Some might say I have a weird little mustache. It’s a signature thing for me, and when I look in the mirror, I’m glad it’s there. But not everyone thinks it’s as cool as I do. Maybe they find it too quirky or something. Either way, they’re not just making assumptions about me -- they’re also making assumptions about my company.
The way entrepreneurs present themselves becomes an inherent part of their startups’ identities. My mustache is an important clue to my personality and my company’s philosophy: We embrace weird. If someone can’t accept quirkiness, we probably won’t enjoy working with each other.
Related: How Great Entrepreneurs Got Started
Building a strong personal brand that propels your company starts with authenticity and a willingness to share yourself with the world. The personal brand you project should validate your professional goals and establish you as a legit player in your space. Here are five tips to help you align your personal brand with your professional endeavors:
1. Find the right uniform.
While 79 percent of millennials want to be able to dress comfortably in T-shirts and hoodies, 93 percent of large-company CEOs say an employee’s work style influences promotion opportunities. Before you show up to a speaking engagement or networking event in flip flops and a tank top, take a good hard look at how the most successful leaders in your industry present themselves.
You don’t have to completely sacrifice your personal sense of style, but being that one guy who’s way underdressed will make you stand out for all of the wrong reasons. It’s possible to still dress uniquely within professional confines.
2. Be engaged with your industry.
Obviously, it’s important to be able to talk the talk. Immerse yourself in your industry, and be able to provide expert-level insights when called upon. If you are a fashion vendor, you better be able to hold a conversation about clothing for more than 30 seconds at a time. If you’re the leader of a tech startup, pulling out a flip phone in the middle of a cocktail party won’t send the right message.
Don’t just engage with the industry from a leader’s perspective -- make sure you’re also on the same page as your target clients. CEOs who don’t understand the needs of their customers don’t last long.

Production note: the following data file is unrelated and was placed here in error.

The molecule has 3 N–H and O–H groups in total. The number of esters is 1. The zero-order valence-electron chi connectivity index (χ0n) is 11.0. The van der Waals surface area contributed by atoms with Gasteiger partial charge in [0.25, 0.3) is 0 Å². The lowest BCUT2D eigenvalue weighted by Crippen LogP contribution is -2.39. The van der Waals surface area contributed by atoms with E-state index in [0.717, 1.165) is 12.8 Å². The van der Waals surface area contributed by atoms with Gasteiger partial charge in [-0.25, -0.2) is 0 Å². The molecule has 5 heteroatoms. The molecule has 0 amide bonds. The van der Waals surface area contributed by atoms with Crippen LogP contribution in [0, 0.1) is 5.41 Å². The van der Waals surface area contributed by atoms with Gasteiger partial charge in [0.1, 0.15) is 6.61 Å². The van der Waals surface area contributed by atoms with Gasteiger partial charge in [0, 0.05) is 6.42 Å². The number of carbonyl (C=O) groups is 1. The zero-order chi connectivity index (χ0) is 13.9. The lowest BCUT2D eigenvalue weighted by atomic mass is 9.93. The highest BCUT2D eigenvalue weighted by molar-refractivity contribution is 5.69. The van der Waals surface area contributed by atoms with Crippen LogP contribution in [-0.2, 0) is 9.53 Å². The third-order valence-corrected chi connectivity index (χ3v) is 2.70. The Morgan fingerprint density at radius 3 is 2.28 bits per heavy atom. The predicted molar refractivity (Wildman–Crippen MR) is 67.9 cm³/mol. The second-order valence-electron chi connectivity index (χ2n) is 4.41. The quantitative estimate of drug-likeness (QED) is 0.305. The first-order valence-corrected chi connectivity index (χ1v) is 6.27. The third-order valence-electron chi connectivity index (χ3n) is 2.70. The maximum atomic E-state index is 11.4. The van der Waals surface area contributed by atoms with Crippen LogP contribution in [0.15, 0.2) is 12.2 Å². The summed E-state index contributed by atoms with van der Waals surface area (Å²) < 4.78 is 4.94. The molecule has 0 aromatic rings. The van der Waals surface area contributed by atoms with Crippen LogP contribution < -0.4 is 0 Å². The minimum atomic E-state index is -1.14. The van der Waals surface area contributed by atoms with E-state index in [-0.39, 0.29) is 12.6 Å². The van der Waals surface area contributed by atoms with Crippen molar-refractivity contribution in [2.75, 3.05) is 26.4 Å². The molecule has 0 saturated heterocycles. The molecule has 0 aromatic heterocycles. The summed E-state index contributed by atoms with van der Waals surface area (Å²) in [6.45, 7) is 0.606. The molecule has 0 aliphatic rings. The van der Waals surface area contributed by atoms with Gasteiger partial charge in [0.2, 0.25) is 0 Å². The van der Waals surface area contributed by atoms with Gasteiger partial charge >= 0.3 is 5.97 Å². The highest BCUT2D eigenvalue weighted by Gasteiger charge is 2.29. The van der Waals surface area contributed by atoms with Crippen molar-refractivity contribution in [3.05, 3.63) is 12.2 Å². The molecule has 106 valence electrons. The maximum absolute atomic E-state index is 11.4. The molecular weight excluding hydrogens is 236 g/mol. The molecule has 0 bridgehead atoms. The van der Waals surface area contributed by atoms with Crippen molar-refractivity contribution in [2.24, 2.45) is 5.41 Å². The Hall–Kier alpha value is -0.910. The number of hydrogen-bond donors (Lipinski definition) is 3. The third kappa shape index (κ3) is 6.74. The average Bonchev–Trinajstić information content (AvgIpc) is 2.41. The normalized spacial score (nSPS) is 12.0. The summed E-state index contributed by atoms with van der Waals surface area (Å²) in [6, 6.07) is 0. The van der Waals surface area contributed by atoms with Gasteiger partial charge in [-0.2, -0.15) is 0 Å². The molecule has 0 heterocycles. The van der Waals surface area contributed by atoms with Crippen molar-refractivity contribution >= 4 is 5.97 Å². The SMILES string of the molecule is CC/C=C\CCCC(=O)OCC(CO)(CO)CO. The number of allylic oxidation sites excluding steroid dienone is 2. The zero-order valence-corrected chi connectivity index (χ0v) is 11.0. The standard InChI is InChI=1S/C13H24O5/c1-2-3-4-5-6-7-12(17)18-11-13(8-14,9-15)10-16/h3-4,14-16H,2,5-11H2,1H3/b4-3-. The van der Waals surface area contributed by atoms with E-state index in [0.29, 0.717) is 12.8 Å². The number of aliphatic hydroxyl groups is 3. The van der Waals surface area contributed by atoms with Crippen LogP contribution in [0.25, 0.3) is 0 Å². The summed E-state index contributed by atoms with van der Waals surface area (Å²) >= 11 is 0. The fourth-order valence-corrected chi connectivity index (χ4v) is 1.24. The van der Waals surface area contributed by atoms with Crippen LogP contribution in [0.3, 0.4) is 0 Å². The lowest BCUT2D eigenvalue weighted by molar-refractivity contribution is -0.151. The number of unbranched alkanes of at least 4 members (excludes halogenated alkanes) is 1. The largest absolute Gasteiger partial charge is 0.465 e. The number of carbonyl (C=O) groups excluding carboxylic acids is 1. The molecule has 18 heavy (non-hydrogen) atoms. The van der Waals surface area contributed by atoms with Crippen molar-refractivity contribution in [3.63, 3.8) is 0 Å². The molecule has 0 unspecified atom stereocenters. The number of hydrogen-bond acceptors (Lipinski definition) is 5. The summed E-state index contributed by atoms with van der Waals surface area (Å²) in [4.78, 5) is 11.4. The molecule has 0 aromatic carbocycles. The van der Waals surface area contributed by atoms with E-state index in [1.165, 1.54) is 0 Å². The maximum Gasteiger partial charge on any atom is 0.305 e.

3. Nail the first impression.
A great first impression is crucial, and the first tenth of a second can make or break your attempt at creating one. That doesn’t mean you should talk as fast as you can -- it means you need to project professionalism and confidence before you even open your mouth. Then, once you grab the employer’s attention, you can blow him away with your knowledge and passion.
4. Boost your visibility.
Tweeting the right person at the right time helped make Uber’s Ryan Graves a billionaire. Entrepreneurs need to be part of the conversation in order to define it, so get out there, attend events and build your personal and professional recognition. Being a fixture at every industry soiree and inserting yourself into conversations is an important signal to the community that you’re serious about becoming a key player.
5. Perform a personal audit.
When determining your personal brand, ask yourself: “What impression do I want to give off, and how can I replicate that impression every time I meet with someone new?” This might mean filling your closet with a certain type of clothing, stocking your shelves with industry-specific books or growing some really neat facial hair. Whatever it is, make sure your personal brand is clearly defined, sustainable and in alignment with your business goals.
In a world of flexible dress codes, impersonal communication tools and tech founders selling to other tech founders, personal branding is falling by the wayside. But that doesn’t make it any less important.
An investment in your personal brand is an investment in your business.